Moreover, survey and outreach efforts will help to identify which diversity and inclusion topics could have the greatest impact on the organization. For instance, this may allow SGAC to create a plan in which training for members and leaders is one component. While the value of diversity is something inherent to SGAC, without data to reference, DAT will be unable to make a strong case for why diversity and inclusion understanding is necessary and worthwhile for the organization. For anyone curious about the drawbacks organizations and industries encounter by not fully realizing diversity and inclusion, here is a great breakdown provided by TalentLyft on some of the value diversity has on an organization:

  • Diversity ensures a variety of different perspectives. The more diverse an organization correlates to more access to a variety of different perspectives. This is extremely beneficial when it comes to planning and executing strategies. 
  • Diversity increases creativity. Exposure to a variety of different perspectives and views leads to higher creativity. Case in point, look at SGAC’s Our Giant Leap (OGL) initiative and the work they are doing to address gender equality in the aerospace sector. OGL recently launched an amazing magazine on International Day of Women’s Rights.
  • Diversity increases innovation. Diverse and inclusive companies are 1.7 times more likely to be innovation leaders in their market. 
  • Diversity allows for faster problem-solving. According to Harvard Business Review, diverse teams are able to solve problems faster than cognitively similar people.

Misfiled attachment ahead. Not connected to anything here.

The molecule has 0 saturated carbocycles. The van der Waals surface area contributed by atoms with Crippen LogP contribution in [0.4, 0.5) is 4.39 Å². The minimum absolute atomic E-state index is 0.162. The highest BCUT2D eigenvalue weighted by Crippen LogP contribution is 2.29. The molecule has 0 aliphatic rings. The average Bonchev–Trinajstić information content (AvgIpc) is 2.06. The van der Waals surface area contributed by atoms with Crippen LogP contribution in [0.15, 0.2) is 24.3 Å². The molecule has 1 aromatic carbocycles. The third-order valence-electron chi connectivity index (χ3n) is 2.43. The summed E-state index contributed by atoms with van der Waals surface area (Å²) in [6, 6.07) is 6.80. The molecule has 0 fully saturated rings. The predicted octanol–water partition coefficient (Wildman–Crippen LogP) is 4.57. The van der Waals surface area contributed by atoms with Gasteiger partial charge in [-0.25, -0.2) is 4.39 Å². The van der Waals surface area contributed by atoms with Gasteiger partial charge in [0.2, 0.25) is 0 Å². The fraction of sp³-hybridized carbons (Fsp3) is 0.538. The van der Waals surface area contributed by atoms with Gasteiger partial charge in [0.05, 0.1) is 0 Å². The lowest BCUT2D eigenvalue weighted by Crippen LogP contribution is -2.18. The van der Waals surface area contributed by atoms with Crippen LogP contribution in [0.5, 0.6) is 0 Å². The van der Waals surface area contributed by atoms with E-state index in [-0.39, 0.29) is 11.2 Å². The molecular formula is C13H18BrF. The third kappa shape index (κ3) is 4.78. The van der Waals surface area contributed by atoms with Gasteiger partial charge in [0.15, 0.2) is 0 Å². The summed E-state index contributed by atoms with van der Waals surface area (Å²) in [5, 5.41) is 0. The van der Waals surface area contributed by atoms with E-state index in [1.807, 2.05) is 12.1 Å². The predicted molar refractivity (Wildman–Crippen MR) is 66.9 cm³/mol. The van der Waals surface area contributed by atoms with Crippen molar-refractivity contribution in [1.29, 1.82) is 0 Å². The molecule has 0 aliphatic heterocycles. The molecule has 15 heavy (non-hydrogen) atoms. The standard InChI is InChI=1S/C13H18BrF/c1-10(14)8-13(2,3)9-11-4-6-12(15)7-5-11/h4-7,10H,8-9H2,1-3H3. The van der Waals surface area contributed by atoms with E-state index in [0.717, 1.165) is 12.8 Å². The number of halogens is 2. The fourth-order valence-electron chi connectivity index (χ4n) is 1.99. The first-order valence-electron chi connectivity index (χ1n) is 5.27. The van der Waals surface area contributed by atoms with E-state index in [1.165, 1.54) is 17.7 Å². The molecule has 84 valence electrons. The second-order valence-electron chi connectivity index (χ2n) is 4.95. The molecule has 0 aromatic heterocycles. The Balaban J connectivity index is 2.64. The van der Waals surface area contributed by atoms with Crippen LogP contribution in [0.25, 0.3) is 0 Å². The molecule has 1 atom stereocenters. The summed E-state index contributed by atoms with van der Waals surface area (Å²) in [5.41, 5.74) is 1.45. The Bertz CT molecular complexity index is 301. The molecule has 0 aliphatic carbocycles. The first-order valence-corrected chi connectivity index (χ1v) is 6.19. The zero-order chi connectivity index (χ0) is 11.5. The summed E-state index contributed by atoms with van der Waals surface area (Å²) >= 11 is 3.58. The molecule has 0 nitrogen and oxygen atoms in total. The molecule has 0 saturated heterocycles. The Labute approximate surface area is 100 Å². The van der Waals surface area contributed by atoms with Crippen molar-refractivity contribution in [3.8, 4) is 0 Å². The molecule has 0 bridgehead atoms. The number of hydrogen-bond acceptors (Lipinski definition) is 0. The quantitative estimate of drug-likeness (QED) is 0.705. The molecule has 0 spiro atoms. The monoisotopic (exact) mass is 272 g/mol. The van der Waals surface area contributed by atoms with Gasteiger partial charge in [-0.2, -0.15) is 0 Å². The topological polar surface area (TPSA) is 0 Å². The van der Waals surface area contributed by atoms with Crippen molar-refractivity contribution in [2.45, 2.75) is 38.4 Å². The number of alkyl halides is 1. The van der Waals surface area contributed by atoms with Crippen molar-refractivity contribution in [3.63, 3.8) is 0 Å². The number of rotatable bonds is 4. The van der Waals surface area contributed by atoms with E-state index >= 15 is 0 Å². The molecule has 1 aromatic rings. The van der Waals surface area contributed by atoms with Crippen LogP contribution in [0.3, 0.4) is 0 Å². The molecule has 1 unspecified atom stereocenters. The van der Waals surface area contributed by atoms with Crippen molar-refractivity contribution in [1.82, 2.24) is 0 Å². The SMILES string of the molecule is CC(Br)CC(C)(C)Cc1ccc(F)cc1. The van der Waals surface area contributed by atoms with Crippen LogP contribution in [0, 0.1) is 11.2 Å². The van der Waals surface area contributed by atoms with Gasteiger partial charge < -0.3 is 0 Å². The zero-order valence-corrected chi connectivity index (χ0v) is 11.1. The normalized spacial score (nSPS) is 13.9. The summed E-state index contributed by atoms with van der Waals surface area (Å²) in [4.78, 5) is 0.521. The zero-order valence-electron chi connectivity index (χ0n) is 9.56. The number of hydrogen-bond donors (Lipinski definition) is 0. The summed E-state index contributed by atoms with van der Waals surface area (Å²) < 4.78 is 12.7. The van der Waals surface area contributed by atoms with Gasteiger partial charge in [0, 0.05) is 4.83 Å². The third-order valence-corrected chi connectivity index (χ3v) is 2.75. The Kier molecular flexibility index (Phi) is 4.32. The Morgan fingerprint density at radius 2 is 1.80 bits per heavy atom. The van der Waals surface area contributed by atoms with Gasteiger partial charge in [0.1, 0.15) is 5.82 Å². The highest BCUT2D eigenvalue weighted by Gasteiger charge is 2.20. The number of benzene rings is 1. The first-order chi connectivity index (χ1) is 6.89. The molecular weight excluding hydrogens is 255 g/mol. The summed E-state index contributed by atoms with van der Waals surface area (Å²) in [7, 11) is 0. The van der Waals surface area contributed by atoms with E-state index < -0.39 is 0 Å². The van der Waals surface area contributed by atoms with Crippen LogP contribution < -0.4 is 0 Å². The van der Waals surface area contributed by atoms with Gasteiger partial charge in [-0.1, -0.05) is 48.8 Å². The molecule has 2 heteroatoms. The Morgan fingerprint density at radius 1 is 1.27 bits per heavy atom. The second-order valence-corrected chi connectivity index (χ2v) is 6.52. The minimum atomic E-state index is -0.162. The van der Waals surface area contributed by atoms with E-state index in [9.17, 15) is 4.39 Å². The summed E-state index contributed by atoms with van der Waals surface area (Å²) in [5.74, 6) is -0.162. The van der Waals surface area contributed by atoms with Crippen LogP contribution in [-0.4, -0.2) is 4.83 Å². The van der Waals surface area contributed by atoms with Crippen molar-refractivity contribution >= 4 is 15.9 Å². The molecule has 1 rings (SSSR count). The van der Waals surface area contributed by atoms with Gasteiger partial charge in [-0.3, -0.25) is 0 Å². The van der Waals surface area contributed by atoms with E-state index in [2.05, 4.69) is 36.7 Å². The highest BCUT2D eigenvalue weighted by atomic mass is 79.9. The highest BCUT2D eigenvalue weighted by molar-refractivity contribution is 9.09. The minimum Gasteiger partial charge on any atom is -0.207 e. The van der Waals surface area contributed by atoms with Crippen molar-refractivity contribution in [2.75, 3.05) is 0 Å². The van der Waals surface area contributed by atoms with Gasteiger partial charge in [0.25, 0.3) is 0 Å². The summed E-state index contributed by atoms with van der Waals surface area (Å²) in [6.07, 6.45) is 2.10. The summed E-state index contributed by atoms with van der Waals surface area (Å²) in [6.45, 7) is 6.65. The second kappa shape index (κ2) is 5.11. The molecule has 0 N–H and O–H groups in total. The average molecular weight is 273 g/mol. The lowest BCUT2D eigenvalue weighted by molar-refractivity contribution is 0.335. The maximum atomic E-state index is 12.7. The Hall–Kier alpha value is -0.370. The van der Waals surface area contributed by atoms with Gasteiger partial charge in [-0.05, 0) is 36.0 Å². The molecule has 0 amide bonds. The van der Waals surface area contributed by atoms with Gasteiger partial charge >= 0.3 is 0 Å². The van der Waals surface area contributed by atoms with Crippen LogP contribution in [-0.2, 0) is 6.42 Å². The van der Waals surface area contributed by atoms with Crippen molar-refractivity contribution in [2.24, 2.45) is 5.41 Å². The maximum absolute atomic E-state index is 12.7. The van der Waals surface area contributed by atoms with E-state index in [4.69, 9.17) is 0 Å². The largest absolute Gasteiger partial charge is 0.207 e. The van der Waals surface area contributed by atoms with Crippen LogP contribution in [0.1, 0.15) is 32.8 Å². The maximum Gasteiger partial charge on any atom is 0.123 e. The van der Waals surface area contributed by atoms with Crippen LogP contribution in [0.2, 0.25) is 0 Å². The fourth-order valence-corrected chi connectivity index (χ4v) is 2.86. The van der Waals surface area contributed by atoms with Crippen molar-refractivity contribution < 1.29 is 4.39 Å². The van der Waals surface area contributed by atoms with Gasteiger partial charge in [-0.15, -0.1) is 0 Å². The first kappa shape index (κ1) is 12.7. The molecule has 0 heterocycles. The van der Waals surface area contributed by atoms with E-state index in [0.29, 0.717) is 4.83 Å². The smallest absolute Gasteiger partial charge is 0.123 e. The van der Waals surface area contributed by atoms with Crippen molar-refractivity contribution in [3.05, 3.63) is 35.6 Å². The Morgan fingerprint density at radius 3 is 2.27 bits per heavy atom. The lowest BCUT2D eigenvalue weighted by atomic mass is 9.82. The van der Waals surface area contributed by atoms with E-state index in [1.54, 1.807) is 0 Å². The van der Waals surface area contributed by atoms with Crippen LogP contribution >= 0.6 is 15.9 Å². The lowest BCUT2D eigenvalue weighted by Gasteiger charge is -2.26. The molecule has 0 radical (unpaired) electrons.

• Diversity allows for better decision making. When diverse teams make a business decision, they outperform individual decision-makers up to 87% of the time. 

There is literally power in diversity, but without any surveys and outreach efforts to back it up the power in diversity just becomes anecdotal. The ability to ensure that space is for the benefit of all humankind depends upon the existence of a robust commercial and scientific space sector. To fully support the talent pool of young professionals worldwide that are necessary for the future of space development and exploration, DAT needs as many members of SGAC to participate in the action. To recap, in the upcoming months, DAT plans to meet with external experts and groups interested in improving diversity, meet with internal SGAC teams, analyze previous surveys and issue internal surveys on diversity, as well as release our findings in a report. DAT will be putting an emphasis on the ‘Action’ in Diversity Action Team because globally increasing diversity in aerospace is the right thing to do from a humanity perspective.

If you have any suggestions, comments, clarifications, or would like to reach out to DAT, please feel free to reach out to me at [email protected]. Remember, DAT is not interested in increasing diversity just for the sake of diversity; this is about understanding and changing the status quo towards the development of a better space culture community.